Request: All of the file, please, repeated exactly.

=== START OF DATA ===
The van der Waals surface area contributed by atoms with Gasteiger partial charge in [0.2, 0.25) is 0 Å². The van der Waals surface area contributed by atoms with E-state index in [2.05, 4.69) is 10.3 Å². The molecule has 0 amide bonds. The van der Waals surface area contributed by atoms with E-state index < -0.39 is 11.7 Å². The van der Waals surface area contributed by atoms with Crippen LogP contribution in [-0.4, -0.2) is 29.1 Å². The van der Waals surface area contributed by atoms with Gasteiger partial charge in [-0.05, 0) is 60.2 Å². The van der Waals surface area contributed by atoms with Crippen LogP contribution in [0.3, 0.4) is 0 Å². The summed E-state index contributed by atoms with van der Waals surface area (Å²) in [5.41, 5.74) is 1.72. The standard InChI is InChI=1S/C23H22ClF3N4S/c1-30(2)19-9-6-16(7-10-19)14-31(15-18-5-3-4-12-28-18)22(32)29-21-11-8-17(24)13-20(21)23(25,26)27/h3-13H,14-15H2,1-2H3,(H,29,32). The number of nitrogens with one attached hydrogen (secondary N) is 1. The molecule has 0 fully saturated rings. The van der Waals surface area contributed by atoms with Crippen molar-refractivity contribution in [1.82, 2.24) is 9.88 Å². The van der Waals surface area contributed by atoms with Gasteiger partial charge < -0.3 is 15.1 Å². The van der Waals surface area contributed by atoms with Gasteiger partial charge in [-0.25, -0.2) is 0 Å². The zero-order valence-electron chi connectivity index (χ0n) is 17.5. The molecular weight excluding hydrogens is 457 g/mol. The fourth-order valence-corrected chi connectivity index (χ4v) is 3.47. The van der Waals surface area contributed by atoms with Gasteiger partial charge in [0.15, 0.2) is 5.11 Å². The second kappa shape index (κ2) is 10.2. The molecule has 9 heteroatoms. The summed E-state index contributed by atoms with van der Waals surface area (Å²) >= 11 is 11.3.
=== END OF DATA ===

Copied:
The van der Waals surface area contributed by atoms with Gasteiger partial charge in [0.2, 0.25) is 0 Å². The van der Waals surface area contributed by atoms with E-state index in [2.05, 4.69) is 10.3 Å². The molecule has 0 amide bonds. The van der Waals surface area contributed by atoms with E-state index < -0.39 is 11.7 Å². The van der Waals surface area contributed by atoms with Crippen LogP contribution in [-0.4, -0.2) is 29.1 Å². The van der Waals surface area contributed by atoms with Gasteiger partial charge in [-0.05, 0) is 60.2 Å². The van der Waals surface area contributed by atoms with Crippen LogP contribution in [0.3, 0.4) is 0 Å². The summed E-state index contributed by atoms with van der Waals surface area (Å²) in [5.41, 5.74) is 1.72. The standard InChI is InChI=1S/C23H22ClF3N4S/c1-30(2)19-9-6-16(7-10-19)14-31(15-18-5-3-4-12-28-18)22(32)29-21-11-8-17(24)13-20(21)23(25,26)27/h3-13H,14-15H2,1-2H3,(H,29,32). The number of nitrogens with one attached hydrogen (secondary N) is 1. The molecule has 0 fully saturated rings. The van der Waals surface area contributed by atoms with Crippen molar-refractivity contribution in [1.82, 2.24) is 9.88 Å². The van der Waals surface area contributed by atoms with Gasteiger partial charge < -0.3 is 15.1 Å². The van der Waals surface area contributed by atoms with Gasteiger partial charge in [-0.25, -0.2) is 0 Å². The zero-order valence-electron chi connectivity index (χ0n) is 17.5. The molecular weight excluding hydrogens is 457 g/mol. The fourth-order valence-corrected chi connectivity index (χ4v) is 3.47. The van der Waals surface area contributed by atoms with Gasteiger partial charge in [0.15, 0.2) is 5.11 Å². The second kappa shape index (κ2) is 10.2. The molecule has 9 heteroatoms. The summed E-state index contributed by atoms with van der Waals surface area (Å²) >= 11 is 11.3.